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Why do Koi (and Goldfish) Change Color? – Decorative Ponds & Water Gardens Q & A


Why do Koi (and Goldfish) Change Color?

Why do Koi (and Goldfish) Change Color? Colin – Sunbury, OH

You’ve now created the perfect pond habitat and begun to add fish. Multiple trips to the pond store scanning the tank to find just the perfect one to bring home. Some have spots, some red, some orange with black streaks. At least you’ve found the perfect one, black and white pattern with orange freckles on the face. You make your purchase and carefully introduce your new friend to the pond. Everything is going great until one day a few months later you notice that those freckles disappeared and the perfect pattern is changing to white. What happened? Did the fear of the heron turn him white as a ghost? Is there something you did wrong? Luckily, most of the time it’s nothing too serious. Let investigate a few possible causes.

Sun exposure: If you are in a climate where you experience a cold winter and your koi have been hiding out in your pond waiting for spring you may notice your koi are a little lighter in color once the spring time thaw sets in. This is common because koi do not receive a lot of exposure to the sun over the winter months. Once they get back into the routine and the sun begins to shine this color will usually return.

Genetics: Most koi come from parents that were not identical so the same rules apply. Some coloration is dominant and some recessive. This could also change with time the same way your hair color changes. Someone born with red hair may turn blonde or brown as they grow older. This is just a natural part of growing up.

Stress: Stress factors such as predators, parasites, water chemistry or water quality may affect coloration. A quick change in pH due to overwhelming organics or over population would cause a stressful environment which may cause a color change. Be sure to test your water, address water quality issues if necessary or treat the pond with pond salt, pond and fish conditioner or fish disease control. Watch your fish for behavior clues to determine if they are stressed.

Food: What type of food do they eat? Inexpensive bulk food may not contain as many vitamins and nutrients which may affect coloration. This does not necessarily mean the fish are unhealthy but they may not be receiving enough vitamins to support their color. Try feeding them food such as Pond Logic Growth & Color fish food, which supports coloration or even include fruits and vegetables such as oranges. Koi will love the citrus and this could greatly enhance their color.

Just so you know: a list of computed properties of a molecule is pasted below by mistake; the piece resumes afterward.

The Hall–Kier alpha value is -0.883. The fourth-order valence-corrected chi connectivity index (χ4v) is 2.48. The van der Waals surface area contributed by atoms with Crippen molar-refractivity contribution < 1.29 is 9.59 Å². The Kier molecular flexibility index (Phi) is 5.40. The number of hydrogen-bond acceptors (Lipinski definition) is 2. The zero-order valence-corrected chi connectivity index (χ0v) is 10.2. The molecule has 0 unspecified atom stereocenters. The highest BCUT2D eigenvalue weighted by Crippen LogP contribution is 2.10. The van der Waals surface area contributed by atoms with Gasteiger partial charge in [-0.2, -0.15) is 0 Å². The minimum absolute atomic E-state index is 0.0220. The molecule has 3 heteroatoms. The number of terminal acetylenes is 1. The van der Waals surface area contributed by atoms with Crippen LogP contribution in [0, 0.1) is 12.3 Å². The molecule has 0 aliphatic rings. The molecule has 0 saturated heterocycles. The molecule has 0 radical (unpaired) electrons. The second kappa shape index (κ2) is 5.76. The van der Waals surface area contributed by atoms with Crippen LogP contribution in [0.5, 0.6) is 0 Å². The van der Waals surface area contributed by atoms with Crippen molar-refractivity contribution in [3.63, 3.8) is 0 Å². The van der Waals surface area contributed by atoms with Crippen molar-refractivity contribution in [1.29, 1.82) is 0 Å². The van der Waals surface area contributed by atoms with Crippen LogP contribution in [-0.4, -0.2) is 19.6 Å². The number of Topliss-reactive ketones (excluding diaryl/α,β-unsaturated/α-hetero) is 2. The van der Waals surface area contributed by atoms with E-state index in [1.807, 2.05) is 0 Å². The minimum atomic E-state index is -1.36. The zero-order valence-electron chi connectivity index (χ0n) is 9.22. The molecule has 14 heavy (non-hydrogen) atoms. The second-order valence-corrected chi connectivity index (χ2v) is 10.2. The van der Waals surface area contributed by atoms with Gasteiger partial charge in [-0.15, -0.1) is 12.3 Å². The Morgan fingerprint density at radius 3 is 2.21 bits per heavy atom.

Once you’ve addressed all these possibilities sit back, relax and enjoy your koi. The color may have changed but their playful personality will still be the same!

POND TALK: Have you ever had your koi change color?

Aerate your pond

21 Responses

  1. I just brought my koi inside in Dec and 3 of them have alot of black color that gradualy appeared on them…..at first I thought it was an algae on them, but it definately is a color change. By reading the above posts it is not uncommon. Maybe when they are moved back to the outdoor pond they will get their orange back.

  2. I was told that my koi would change color when he got around five years of age, he is a fry he was a a gold, but he is now around a year and is changing into a black. I have tested the water and have him on the proper food. What I wanted to k.ow if that was normal, or well I think it is wonderful, but I want to make sure he is fine.

    • It is normal for Koi to change color due to a variety of reasons. Often times their genetics play a big part in their developing colors. Their exposure, or lack of, to sun can cause a change in the intensity of their colors. Their fish food may be fine as a feed, however it may not contain the “extras” that brighten and maintain their color. Look for foods that contain color intensifiers and vitamins in them.

  3. i bought a light yellow butterfly koi, now he has a gold head and some gold down the side of some of its body but from the head back its black. i think it looks pretty awesome. im a young new home owner that inherited a few koi fish ponds and i absolutely love it. when i was real young i used to always ride my bike to the nearest pond and catch frogs or something, you know be a kid. so i built a waterfall so that the smaller pond flows into the bigger pond. it was pretty sweet. only problem is the stones on the waterfall grew a lot of algae and the bigger pond became very mucky. i am currently in the process of removing the waterfall feature and just having my koi in the big pond. i am no expert on koi but if i had to give my “expert” opinion i was say make sure you feed your fish about twice a day and clean your pump filters once a day. there are not many moments that i enjoy more then grabbing a coffee and feeding my fish. rock on!

  4. I left on a weekend trip and had no white goldfish. When i returned I had 1 completely solid white goldfish and 1 almost white but with a couple of small orange spots. These two are about two years old About a month ago I introduce 2 koi and 4 goldfish much larger than the 2 and 3 year old goldfish I already had. I read somewhere that the introduction of new fish can cause an established goldfish to change colors. There have been no other changes to my pond. Am curious to know if this the introduction of new fish could cause a goldfish to change colors.

    • Hello, in my experience while either introducing new fish or just over time, certain fish would change color depending on their mood. I would assume as humans do, blush, turn pale, etc. The same occurs with fish perhaps one has become an aggressor dominant alpha in the tank and others are lessor. Watch their demeanor, personality, does the more colorful, darker one pick on the smaller ones?